This place was recommended by a friend, and had good food. Buffet style, but you pay by weight, and there was a huge variety of different foods, hot and cold, from all over, including a lot of desserts. If you came to this place often, you would know what were the best dishes, and what not to bother with. With this style, it’s easy to take too much food, and focus on heavier stuff like pasta and potatoes, instead of salad, which can get the price up pretty quick. Ended up eating a lot of food, and didn’t get a chance to taste the desserts, but have heard they’re amazing.

La Banquise
Poutine at La Banquise

Poutine at La Banquise

We asked the person at our hotel when we arrived where we could get vegetarian poutine, and she recommended this place. They have a large menu of a lot of different poutine options, pretty much anything you can imagine. Most people ordered a regular for themselves, but not being Montrealers with arteries made of steel, we split one. It was great. Having spent many summers in Quebec eating poutine, I have a snobbish attitude towards poutine in Vancouver, where I once worked at a grill that called cheddar cheese on fries with gravy poutine (or “pooh-tine” as people call it), although I admit that it seems to be getting more authentic these days. In any case, this hit the spot.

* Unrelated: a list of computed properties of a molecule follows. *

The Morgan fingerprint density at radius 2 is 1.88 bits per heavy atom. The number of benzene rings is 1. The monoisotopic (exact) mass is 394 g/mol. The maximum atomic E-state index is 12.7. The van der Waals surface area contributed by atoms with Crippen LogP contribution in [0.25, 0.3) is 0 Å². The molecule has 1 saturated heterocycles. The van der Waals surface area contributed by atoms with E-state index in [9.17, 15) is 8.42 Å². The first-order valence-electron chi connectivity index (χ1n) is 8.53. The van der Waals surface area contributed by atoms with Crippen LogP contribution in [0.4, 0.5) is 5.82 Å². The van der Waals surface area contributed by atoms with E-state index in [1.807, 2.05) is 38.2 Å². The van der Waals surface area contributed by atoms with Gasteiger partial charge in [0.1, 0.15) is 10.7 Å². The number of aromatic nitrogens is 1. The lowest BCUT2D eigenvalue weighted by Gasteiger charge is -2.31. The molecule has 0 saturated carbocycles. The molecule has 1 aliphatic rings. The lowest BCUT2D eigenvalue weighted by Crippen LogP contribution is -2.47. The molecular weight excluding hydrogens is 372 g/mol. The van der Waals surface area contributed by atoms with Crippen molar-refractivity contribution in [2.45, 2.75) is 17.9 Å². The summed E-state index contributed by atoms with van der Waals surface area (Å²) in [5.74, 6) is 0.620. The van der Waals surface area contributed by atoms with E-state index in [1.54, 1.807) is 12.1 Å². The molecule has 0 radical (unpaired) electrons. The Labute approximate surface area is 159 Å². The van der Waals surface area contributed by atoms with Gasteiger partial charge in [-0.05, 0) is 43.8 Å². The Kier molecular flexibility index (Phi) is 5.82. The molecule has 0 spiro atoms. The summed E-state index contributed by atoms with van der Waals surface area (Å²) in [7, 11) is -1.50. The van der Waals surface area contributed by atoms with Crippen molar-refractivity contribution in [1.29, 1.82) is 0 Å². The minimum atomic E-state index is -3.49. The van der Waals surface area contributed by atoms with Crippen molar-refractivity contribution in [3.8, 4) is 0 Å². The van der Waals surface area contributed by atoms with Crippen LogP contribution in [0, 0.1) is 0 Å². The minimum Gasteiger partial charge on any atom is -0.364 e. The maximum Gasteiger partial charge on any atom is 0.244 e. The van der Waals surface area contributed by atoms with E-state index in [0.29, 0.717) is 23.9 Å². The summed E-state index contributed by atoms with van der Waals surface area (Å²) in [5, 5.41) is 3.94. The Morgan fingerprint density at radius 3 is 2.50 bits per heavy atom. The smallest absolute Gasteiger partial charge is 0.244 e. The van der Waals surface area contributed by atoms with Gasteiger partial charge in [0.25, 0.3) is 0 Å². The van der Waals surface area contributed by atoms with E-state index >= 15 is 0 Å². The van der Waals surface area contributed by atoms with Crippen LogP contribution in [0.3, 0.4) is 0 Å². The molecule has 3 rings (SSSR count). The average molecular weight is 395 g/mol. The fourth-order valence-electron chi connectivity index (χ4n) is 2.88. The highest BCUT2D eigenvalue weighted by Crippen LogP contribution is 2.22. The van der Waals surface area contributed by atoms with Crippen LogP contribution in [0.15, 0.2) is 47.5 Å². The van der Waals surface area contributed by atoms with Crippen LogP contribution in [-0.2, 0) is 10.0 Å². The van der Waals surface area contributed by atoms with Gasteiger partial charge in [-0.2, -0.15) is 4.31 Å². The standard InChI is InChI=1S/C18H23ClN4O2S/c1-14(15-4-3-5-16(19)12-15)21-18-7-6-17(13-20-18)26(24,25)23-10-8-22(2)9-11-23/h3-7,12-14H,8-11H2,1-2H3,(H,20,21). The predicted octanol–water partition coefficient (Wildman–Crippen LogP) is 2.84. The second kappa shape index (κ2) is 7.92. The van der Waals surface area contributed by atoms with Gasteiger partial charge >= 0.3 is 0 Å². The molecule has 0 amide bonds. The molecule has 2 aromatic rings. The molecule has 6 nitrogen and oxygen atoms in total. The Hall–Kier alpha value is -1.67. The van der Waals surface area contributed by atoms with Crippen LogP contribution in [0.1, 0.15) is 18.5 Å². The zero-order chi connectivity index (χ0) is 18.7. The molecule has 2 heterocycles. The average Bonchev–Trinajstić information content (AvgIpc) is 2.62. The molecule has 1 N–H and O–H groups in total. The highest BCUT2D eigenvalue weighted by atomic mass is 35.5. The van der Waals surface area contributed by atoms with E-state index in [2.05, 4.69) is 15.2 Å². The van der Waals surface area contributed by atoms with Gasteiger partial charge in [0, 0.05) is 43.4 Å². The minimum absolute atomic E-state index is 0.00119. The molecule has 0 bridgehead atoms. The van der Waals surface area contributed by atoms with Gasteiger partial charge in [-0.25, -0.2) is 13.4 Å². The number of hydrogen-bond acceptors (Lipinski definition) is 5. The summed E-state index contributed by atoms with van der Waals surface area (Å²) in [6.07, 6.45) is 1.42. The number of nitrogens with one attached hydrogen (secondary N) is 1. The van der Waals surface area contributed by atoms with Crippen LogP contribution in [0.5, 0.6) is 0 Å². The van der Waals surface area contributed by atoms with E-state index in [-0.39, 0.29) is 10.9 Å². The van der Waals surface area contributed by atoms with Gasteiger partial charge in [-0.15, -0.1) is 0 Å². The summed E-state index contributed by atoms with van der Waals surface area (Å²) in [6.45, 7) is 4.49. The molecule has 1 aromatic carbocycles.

This hole-in-the-wall on St. Catherine’s was a good stop, especially since it was close to our hotel and there was a downpour. We had a sandwich and a pizza. The sandwich was good, the pizza was so-so, and the atmosphere was fun – seemed to be a lot of hipster students on a Tuesday evening. We almost missed the place going by.